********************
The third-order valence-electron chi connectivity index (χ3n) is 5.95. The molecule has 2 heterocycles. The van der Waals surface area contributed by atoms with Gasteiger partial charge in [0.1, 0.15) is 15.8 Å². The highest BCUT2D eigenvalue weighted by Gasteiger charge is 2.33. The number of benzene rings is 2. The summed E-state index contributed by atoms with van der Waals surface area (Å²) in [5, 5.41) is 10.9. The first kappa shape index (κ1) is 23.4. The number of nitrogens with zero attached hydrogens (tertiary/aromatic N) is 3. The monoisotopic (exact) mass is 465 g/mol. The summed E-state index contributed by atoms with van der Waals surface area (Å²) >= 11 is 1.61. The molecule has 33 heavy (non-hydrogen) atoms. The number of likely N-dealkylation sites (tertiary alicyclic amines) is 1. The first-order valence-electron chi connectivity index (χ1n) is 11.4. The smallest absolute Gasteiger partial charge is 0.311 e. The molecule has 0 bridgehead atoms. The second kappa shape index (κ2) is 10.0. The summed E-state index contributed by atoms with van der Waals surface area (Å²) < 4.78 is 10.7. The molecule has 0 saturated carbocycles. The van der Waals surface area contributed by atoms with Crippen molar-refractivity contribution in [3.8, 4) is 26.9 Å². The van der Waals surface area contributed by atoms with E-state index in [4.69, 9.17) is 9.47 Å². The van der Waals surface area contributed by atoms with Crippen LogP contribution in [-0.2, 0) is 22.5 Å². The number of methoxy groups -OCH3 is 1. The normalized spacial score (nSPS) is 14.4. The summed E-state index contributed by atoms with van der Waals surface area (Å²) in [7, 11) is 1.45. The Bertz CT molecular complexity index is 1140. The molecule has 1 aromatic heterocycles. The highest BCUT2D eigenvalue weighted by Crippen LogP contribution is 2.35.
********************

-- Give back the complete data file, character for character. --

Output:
The third-order valence-electron chi connectivity index (χ3n) is 5.95. The molecule has 2 heterocycles. The van der Waals surface area contributed by atoms with Gasteiger partial charge in [0.1, 0.15) is 15.8 Å². The highest BCUT2D eigenvalue weighted by Gasteiger charge is 2.33. The number of benzene rings is 2. The summed E-state index contributed by atoms with van der Waals surface area (Å²) in [5, 5.41) is 10.9. The first kappa shape index (κ1) is 23.4. The number of nitrogens with zero attached hydrogens (tertiary/aromatic N) is 3. The monoisotopic (exact) mass is 465 g/mol. The summed E-state index contributed by atoms with van der Waals surface area (Å²) >= 11 is 1.61. The molecule has 33 heavy (non-hydrogen) atoms. The number of likely N-dealkylation sites (tertiary alicyclic amines) is 1. The first-order valence-electron chi connectivity index (χ1n) is 11.4. The smallest absolute Gasteiger partial charge is 0.311 e. The molecule has 0 bridgehead atoms. The second kappa shape index (κ2) is 10.0. The summed E-state index contributed by atoms with van der Waals surface area (Å²) < 4.78 is 10.7. The molecule has 0 saturated carbocycles. The van der Waals surface area contributed by atoms with Crippen molar-refractivity contribution in [3.8, 4) is 26.9 Å². The van der Waals surface area contributed by atoms with E-state index in [4.69, 9.17) is 9.47 Å². The van der Waals surface area contributed by atoms with Crippen LogP contribution in [-0.2, 0) is 22.5 Å². The number of methoxy groups -OCH3 is 1. The normalized spacial score (nSPS) is 14.4. The summed E-state index contributed by atoms with van der Waals surface area (Å²) in [7, 11) is 1.45. The Bertz CT molecular complexity index is 1140. The molecule has 1 aromatic heterocycles. The highest BCUT2D eigenvalue weighted by Crippen LogP contribution is 2.35.